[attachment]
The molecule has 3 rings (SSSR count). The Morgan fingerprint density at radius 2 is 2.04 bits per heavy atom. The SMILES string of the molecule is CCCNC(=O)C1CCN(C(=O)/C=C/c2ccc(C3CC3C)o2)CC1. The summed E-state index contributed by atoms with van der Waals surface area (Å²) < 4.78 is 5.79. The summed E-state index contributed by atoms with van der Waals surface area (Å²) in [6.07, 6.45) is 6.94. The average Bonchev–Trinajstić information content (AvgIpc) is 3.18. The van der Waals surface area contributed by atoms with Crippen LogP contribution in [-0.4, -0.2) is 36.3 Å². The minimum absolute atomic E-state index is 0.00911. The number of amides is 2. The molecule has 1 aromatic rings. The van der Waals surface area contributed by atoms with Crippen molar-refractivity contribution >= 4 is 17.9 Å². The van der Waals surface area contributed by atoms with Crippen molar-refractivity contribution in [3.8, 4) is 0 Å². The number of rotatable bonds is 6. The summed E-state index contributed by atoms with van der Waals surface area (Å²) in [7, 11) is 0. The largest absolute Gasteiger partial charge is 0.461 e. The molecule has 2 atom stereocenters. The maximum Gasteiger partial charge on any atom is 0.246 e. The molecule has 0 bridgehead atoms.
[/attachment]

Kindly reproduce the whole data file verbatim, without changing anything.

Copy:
The molecule has 3 rings (SSSR count). The Morgan fingerprint density at radius 2 is 2.04 bits per heavy atom. The SMILES string of the molecule is CCCNC(=O)C1CCN(C(=O)/C=C/c2ccc(C3CC3C)o2)CC1. The summed E-state index contributed by atoms with van der Waals surface area (Å²) < 4.78 is 5.79. The summed E-state index contributed by atoms with van der Waals surface area (Å²) in [6.07, 6.45) is 6.94. The average Bonchev–Trinajstić information content (AvgIpc) is 3.18. The van der Waals surface area contributed by atoms with Crippen LogP contribution in [-0.4, -0.2) is 36.3 Å². The minimum absolute atomic E-state index is 0.00911. The number of amides is 2. The molecule has 1 aromatic rings. The van der Waals surface area contributed by atoms with Crippen molar-refractivity contribution >= 4 is 17.9 Å². The van der Waals surface area contributed by atoms with Crippen molar-refractivity contribution in [3.8, 4) is 0 Å². The number of rotatable bonds is 6. The summed E-state index contributed by atoms with van der Waals surface area (Å²) in [7, 11) is 0. The largest absolute Gasteiger partial charge is 0.461 e. The molecule has 2 atom stereocenters. The maximum Gasteiger partial charge on any atom is 0.246 e. The molecule has 0 bridgehead atoms.